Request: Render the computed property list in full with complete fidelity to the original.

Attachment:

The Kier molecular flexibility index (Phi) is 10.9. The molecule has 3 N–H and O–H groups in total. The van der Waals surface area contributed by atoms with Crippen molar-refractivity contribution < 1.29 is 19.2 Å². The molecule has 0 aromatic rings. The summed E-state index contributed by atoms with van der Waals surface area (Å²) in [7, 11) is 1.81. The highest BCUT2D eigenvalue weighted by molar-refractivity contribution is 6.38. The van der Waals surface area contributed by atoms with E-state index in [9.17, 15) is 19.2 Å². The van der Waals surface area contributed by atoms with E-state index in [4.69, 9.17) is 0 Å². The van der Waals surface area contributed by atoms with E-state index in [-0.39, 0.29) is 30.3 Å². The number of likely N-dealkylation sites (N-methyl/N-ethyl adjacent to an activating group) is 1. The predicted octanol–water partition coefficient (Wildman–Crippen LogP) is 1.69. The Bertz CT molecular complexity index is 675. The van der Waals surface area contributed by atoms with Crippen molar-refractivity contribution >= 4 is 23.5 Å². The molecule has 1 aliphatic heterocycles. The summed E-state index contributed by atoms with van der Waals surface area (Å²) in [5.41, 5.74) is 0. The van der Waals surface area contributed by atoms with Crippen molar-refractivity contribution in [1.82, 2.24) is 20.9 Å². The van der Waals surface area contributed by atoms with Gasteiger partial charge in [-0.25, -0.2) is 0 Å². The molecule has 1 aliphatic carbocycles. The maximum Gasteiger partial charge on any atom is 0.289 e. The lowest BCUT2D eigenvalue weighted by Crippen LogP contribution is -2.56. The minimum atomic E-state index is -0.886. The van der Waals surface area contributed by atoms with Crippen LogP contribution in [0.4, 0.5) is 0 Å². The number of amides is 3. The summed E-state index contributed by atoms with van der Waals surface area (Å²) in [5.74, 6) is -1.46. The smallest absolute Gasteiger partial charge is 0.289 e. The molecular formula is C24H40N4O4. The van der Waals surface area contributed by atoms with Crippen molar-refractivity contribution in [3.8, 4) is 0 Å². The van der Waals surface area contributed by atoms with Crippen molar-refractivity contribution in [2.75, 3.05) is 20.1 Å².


The Kier molecular flexibility index (Phi) is 10.9. The molecule has 3 N–H and O–H groups in total. The van der Waals surface area contributed by atoms with Crippen molar-refractivity contribution < 1.29 is 19.2 Å². The molecule has 0 aromatic rings. The summed E-state index contributed by atoms with van der Waals surface area (Å²) in [7, 11) is 1.81. The highest BCUT2D eigenvalue weighted by molar-refractivity contribution is 6.38. The van der Waals surface area contributed by atoms with E-state index in [9.17, 15) is 19.2 Å². The van der Waals surface area contributed by atoms with E-state index in [4.69, 9.17) is 0 Å². The van der Waals surface area contributed by atoms with E-state index in [-0.39, 0.29) is 30.3 Å². The number of likely N-dealkylation sites (N-methyl/N-ethyl adjacent to an activating group) is 1. The predicted octanol–water partition coefficient (Wildman–Crippen LogP) is 1.69. The Bertz CT molecular complexity index is 675. The van der Waals surface area contributed by atoms with Crippen molar-refractivity contribution >= 4 is 23.5 Å². The molecule has 1 aliphatic heterocycles. The summed E-state index contributed by atoms with van der Waals surface area (Å²) in [5.41, 5.74) is 0. The van der Waals surface area contributed by atoms with Crippen molar-refractivity contribution in [1.82, 2.24) is 20.9 Å². The van der Waals surface area contributed by atoms with Gasteiger partial charge in [-0.25, -0.2) is 0 Å². The molecule has 1 aliphatic carbocycles. The maximum Gasteiger partial charge on any atom is 0.289 e. The lowest BCUT2D eigenvalue weighted by Crippen LogP contribution is -2.56. The minimum atomic E-state index is -0.886. The van der Waals surface area contributed by atoms with Crippen LogP contribution in [0.4, 0.5) is 0 Å². The number of amides is 3. The summed E-state index contributed by atoms with van der Waals surface area (Å²) in [5.74, 6) is -1.46. The smallest absolute Gasteiger partial charge is 0.289 e. The molecular formula is C24H40N4O4. The van der Waals surface area contributed by atoms with Crippen molar-refractivity contribution in [3.8, 4) is 0 Å². The van der Waals surface area contributed by atoms with Crippen molar-refractivity contribution in [2.75, 3.05) is 20.1 Å².